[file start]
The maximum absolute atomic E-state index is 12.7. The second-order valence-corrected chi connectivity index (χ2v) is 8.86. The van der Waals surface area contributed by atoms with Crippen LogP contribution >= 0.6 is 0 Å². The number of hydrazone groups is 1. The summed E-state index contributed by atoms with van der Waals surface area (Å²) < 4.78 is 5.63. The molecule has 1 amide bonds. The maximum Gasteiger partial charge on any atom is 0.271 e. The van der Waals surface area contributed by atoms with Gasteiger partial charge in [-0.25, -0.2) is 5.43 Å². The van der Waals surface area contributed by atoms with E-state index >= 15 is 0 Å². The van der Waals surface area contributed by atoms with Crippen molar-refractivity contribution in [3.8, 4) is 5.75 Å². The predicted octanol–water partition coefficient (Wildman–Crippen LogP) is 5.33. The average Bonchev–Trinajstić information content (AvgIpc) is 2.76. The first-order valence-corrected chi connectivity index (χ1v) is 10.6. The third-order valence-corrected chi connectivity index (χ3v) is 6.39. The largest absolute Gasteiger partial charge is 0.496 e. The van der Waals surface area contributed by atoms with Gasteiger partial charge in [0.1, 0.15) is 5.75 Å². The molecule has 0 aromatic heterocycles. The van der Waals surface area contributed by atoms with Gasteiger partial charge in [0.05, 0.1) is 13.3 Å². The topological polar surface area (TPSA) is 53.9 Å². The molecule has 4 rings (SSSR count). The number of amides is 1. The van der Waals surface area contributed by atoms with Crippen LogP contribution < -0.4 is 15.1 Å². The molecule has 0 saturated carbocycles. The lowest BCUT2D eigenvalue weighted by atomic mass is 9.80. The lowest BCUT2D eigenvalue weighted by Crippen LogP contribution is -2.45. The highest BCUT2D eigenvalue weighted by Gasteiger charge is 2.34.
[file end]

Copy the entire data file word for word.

The maximum absolute atomic E-state index is 12.7. The second-order valence-corrected chi connectivity index (χ2v) is 8.86. The van der Waals surface area contributed by atoms with Crippen LogP contribution >= 0.6 is 0 Å². The number of hydrazone groups is 1. The summed E-state index contributed by atoms with van der Waals surface area (Å²) < 4.78 is 5.63. The molecule has 1 amide bonds. The maximum Gasteiger partial charge on any atom is 0.271 e. The van der Waals surface area contributed by atoms with Gasteiger partial charge in [-0.25, -0.2) is 5.43 Å². The van der Waals surface area contributed by atoms with E-state index >= 15 is 0 Å². The van der Waals surface area contributed by atoms with Crippen molar-refractivity contribution in [3.8, 4) is 5.75 Å². The predicted octanol–water partition coefficient (Wildman–Crippen LogP) is 5.33. The average Bonchev–Trinajstić information content (AvgIpc) is 2.76. The first-order valence-corrected chi connectivity index (χ1v) is 10.6. The third-order valence-corrected chi connectivity index (χ3v) is 6.39. The largest absolute Gasteiger partial charge is 0.496 e. The van der Waals surface area contributed by atoms with Gasteiger partial charge in [0.1, 0.15) is 5.75 Å². The molecule has 0 aromatic heterocycles. The van der Waals surface area contributed by atoms with Gasteiger partial charge in [0.05, 0.1) is 13.3 Å². The topological polar surface area (TPSA) is 53.9 Å². The molecule has 4 rings (SSSR count). The number of amides is 1. The van der Waals surface area contributed by atoms with Crippen LogP contribution < -0.4 is 15.1 Å². The molecule has 0 saturated carbocycles. The lowest BCUT2D eigenvalue weighted by atomic mass is 9.80. The lowest BCUT2D eigenvalue weighted by Crippen LogP contribution is -2.45. The highest BCUT2D eigenvalue weighted by Gasteiger charge is 2.34.